Lamprey MASP-A, one of the most divergent MASP-3-like sequences in the vertebrate MASP/C1r/C1s family, spans ∼13 kb and contains 11 exons (Fig. 3⇑). The entire organization of exons is the same as that of human MASP2 and C1s genes (20, 28). In addition, we found that the L chains of lamprey MASP-1 and MASP-B are encoded by a split and single exon, respectively, as summarized in Table II⇓. It was found that a single exon encodes the Xenopus MASP-3a L chain, and that it is located between the most downstream exon encoding the common MASP-1/3a H chain and the most upstream exon encoding the MASP-1a L chain (Fig. 3⇑). This organization is similar to that of the human MASP1/3 gene (15), suggesting that the Xenopus MASP1/3a gene produces both MASP-1a and MASP-3a by alternative RNA processing. Another PCR-based analysis showed that the Xenopus MASP-3b L chain is also encoded by a single exon (Table II⇓).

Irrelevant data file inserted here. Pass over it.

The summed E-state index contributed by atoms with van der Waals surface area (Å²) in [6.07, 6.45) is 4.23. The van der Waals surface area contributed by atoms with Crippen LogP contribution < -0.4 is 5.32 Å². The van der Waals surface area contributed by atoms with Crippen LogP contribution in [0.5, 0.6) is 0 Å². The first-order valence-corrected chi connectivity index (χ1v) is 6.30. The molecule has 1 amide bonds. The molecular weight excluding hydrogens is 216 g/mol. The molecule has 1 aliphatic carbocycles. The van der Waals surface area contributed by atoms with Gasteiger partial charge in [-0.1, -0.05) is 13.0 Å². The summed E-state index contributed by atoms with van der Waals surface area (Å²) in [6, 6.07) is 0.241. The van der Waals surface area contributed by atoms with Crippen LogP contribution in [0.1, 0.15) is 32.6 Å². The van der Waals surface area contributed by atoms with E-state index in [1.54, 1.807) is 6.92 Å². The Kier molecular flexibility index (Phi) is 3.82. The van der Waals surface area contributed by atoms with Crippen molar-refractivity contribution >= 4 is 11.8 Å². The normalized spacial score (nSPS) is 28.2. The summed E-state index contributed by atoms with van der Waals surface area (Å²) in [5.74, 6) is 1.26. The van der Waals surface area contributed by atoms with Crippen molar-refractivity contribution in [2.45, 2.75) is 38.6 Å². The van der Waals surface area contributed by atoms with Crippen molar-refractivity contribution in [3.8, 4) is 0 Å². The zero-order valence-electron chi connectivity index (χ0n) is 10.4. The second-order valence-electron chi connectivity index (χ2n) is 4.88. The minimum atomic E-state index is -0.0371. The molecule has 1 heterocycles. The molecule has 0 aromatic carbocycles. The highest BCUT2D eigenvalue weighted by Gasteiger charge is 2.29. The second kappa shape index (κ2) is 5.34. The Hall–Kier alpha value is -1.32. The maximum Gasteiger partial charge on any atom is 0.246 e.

Thus, a clear difference was observed in the structures of the ascidian and the amphioxus/vertebrate genes, there being a single TCN-type L chain-encoding region in the former and two L chain (AGY-type and TCN-type)-encoding regions or a single AGY-type L chain-encoding region in the latter.